Kōrakuen Garden in Okayama

Okayama is a small city on the Shinkansen line between Himeji and Hiroshima. We first visited 11 years ago following the Rough Guide’s recommendation to use it as a base for visiting off-the-beaten track gems such as Takamatsu. Himeji is under 25 minutes away by train—an easy day trip—and its good value business hotels make it a better overnight stop for the sort of Rough Guide/Lonely Planet-reading budget conscious travellers we are. At the time it struck us as being a welcome opportunity to experience a more “real” Japan than the glitz of Tokyo and the foreigner-friendly tourist attractions.

Returning for the first time 11 years later, it was still as lovely as before but decidedly more aware of its potential as a tourist destination in its own right. It is the main gateway to the new and popular island-hopping bicycle tours and its Kōrakuen Garden is one of the great gardens of Japan and definitely worth a visit. It provided us with several hours of happy and peaceful diversion and, in contrast to Himeji Castle, there are multiple cafés and tearooms inside to keep you refreshed while you explore. Leaving the garden towards the castle there are some casual riverside restaurants with lovely views over the river. Okayama Castle’s commanding position completes the vista but is a modern concrete reconstruction following the original’s destruction in World War 2 so we did not venture inside.

Himeji Castle

Himeji is the most famous of Japan’s 12 original castles, and a popular stopover on the tourist route from Tokyo to Hiroshima. During our previous trip to Japan it was part-way through a five year programme of renovation and preservation so this was our first opportunity to fully appreciate its majestic beauty.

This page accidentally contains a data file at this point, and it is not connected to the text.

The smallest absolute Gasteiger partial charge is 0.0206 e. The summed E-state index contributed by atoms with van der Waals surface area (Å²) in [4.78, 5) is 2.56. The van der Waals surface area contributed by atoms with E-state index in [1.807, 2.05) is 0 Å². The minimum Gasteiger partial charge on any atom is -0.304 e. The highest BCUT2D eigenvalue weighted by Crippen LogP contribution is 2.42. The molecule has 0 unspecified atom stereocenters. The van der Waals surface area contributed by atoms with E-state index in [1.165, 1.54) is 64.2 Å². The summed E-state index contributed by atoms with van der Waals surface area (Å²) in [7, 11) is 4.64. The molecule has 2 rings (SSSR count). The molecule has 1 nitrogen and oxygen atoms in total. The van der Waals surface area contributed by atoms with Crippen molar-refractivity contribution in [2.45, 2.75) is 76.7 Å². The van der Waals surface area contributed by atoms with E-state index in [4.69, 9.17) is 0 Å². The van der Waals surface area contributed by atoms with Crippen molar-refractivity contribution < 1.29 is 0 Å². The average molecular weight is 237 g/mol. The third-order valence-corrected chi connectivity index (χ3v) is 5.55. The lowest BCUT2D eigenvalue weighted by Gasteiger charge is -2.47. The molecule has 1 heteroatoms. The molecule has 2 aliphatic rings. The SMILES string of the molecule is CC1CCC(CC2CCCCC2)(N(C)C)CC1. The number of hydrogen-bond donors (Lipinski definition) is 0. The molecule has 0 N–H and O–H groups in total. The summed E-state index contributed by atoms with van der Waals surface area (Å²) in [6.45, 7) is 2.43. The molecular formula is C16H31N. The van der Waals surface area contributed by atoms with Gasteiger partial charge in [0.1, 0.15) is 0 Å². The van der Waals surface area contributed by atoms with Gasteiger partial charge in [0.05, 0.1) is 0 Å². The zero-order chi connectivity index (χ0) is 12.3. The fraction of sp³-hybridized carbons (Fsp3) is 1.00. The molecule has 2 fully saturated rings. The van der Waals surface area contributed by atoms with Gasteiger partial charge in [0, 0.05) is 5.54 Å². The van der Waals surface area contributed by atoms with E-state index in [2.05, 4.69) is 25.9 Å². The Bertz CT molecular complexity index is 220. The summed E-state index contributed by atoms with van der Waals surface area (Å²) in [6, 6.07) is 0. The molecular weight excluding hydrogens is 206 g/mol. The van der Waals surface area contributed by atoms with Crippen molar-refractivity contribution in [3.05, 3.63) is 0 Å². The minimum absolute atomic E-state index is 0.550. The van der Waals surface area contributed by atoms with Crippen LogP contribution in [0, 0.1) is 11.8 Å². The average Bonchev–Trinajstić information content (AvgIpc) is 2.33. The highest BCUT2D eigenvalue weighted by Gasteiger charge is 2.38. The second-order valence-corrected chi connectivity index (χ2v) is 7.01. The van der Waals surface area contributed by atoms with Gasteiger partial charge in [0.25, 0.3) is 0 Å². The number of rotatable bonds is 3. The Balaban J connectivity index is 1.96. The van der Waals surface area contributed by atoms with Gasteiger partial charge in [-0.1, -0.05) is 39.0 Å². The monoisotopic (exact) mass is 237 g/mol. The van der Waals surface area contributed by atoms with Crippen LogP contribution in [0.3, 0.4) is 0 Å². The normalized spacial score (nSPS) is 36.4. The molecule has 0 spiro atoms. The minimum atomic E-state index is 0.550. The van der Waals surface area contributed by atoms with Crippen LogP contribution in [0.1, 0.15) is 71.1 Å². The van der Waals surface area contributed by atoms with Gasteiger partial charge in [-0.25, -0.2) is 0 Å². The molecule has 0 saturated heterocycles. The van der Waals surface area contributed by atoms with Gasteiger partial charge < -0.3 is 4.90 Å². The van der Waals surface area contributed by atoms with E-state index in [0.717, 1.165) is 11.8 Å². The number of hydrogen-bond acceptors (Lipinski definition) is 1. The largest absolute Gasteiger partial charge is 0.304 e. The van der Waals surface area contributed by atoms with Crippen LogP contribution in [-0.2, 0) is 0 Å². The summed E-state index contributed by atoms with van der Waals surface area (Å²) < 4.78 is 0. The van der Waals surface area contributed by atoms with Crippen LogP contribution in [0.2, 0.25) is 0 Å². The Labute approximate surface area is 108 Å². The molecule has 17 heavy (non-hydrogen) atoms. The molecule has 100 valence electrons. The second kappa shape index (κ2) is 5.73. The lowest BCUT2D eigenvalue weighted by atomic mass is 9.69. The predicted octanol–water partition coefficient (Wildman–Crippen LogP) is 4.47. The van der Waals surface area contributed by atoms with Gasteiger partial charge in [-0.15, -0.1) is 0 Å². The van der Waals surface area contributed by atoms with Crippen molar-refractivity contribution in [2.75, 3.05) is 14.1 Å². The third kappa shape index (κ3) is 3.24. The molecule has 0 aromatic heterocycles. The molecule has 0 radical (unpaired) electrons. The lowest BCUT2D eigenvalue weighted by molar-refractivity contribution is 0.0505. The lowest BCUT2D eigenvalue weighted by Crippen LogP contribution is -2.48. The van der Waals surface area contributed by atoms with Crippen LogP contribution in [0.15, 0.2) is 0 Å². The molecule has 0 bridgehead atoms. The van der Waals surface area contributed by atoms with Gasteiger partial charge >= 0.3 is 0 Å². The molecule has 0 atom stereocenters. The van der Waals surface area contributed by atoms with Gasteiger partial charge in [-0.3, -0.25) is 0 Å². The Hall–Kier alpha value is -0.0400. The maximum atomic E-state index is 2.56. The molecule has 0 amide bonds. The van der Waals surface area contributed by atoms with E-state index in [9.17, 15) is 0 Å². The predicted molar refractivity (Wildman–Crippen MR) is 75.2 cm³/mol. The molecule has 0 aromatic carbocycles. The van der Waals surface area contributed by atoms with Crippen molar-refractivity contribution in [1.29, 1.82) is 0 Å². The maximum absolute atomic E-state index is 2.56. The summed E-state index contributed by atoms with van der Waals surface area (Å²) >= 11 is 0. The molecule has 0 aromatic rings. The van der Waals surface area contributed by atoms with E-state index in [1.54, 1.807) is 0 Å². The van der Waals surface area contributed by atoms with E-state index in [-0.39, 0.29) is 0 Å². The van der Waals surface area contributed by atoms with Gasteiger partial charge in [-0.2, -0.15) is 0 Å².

In addition to surviving wars and earthquakes, the castle’s domineering position on the skyline has been sympathetically preserved. Visitors arriving by train are left in no doubt as to why they should leave the train here with a grand vista from the Shinkansen platform. Reaching the castle is a 20 minute walk from the train station, not easy going in the July heat, but there are a good selection of ice-cream shops and bakeries to sustain you. No food or drink (other than water) is allowed to be consumed inside the ticketed part of the castle grounds, so it is important to time your visit around meal times.

The castle grounds are interesting to explore, and the West Bailey has informative displays about some of the former inhabitants, and how they lived. The main keep is unfortunately a little anti-climatic after such a grand build up. The upper floors of the keep are nearly empty so it becomes mostly about climbing flight-after-flight of very steep steps until you reach the top, where you can enjoy fresh breezes from the windows and the view out over Himeji city, except that Himeji is not the most pretty or interesting of cities to look at—you are already inside its best bit!